Group III 6 centiStoke and 8 cSt buyers have seen small TVAs as well, because demand for these cuts was not as strong as for the 4 cSt grade and availability of these grades has increased. Since demand for Group III has weakened in other regions such as Asia, suppliers have been shipping more volumes to the U.S. where demand was healthier and prices higher, contributing to the lengthening of supplies.

Producers expected paraffinic base oil supply to tighten in the first quarter of 2023 and they anticipated this condition to support prices. If crude oil values continued to climb, they might prop up base oil prices even further, sources said. A need to replenish stocks or build inventories in the first quarter ahead of plant turnarounds was expected to offer additional support.

At that time, the market might experience a snug supply and demand scenario, with base stock suppliers unable to offer many spot cargoes due to a busy plant maintenance schedule. An extended turnaround for a catalyst change at a large Group II facility on the Gulf Coast was likely to start in late January and last almost two months. The producer was expected to have built inventories to cover requirements during the outage. A second Group II producer was also planning to complete some maintenance in the first quarter. A third Group I and Group II producer was considering a two week-turnaround that would begin at the end of March.

On the naphthenic base oils front, fundamentals were largely unchanged from a week ago, with supply heard to be on the tight side on account of production outages throughout the second half of 2022 against a backdrop of healthy demand.

Looking ahead, naphthenic base oil producer San Joaquin Refining has planned a turnaround at its refinery in Bakersfield, California, starting in late January 2023 and lasting approximately one month. This might exacerbate the prevailing snug conditions for pale oils at a time when demand was expected to pick up.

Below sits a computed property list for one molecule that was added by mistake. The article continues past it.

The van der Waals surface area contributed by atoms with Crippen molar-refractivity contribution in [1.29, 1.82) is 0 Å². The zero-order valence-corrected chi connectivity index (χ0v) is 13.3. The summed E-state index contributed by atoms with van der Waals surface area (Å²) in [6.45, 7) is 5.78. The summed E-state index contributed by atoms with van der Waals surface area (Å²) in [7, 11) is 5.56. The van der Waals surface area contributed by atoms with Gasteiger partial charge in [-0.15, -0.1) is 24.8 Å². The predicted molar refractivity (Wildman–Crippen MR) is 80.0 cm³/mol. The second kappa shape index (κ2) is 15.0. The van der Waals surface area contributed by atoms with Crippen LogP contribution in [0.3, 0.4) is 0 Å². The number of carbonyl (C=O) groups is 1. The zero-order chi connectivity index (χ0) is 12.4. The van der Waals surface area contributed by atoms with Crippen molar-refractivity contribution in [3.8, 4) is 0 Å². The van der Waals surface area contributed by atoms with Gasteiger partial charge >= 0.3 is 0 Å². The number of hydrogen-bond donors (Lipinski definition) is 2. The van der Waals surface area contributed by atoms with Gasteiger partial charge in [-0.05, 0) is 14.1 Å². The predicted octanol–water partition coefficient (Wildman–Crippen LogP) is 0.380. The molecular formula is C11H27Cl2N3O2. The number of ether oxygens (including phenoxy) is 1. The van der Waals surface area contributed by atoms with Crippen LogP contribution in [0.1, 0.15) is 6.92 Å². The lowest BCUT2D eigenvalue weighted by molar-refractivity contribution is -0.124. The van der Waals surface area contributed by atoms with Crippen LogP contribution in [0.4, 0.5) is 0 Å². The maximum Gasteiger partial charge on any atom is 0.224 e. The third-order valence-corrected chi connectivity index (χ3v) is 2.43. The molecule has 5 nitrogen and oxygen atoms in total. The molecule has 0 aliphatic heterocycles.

The softer base oil conditions seen over the last few weeks, coupled with general economic uncertainties, generated reverberations in downstream lubricant markets. Some blenders have acquiesced to discounts in order to find a home for their products before December 31. Others stood firm by their pricing as costs have increased during the year.

The additive supply situation has seen a significant improvement compared to three months ago, but high additive prices were affecting blending operations. Buyers hoped that additive suppliers would offer some relief in the shape of discounts or decreases in the first quarter.

On December 20, WTI January futures settled on the CME at $76.09/barrel, compared to $75.39/bbl on Dec. 13.

Brent futures for February 2023 delivery settled on the CME at $79.99/barrel on Dec. 20, down from $80.68/bbl on Dec. 13.

Louisiana Light Sweet crude wholesale spot prices were hovering at $75.28/barrel on Dec. 19, from $73.56/bbl on Dec. 12, according to the Energy Information Administration.

Gabriela Wheeler can be reached directly at gabriela@LubesnGreases.com.

Lubes’n’Greases Publications shall not be liable for commercial decisions based on the contents of this report.

Archived base oil price reports can be found through this link: https://www.lubesngreases.com/category/base-stocks/other/base-oil-pricing-report/

Historic and current base oil pricing data are available for purchase in Excel format.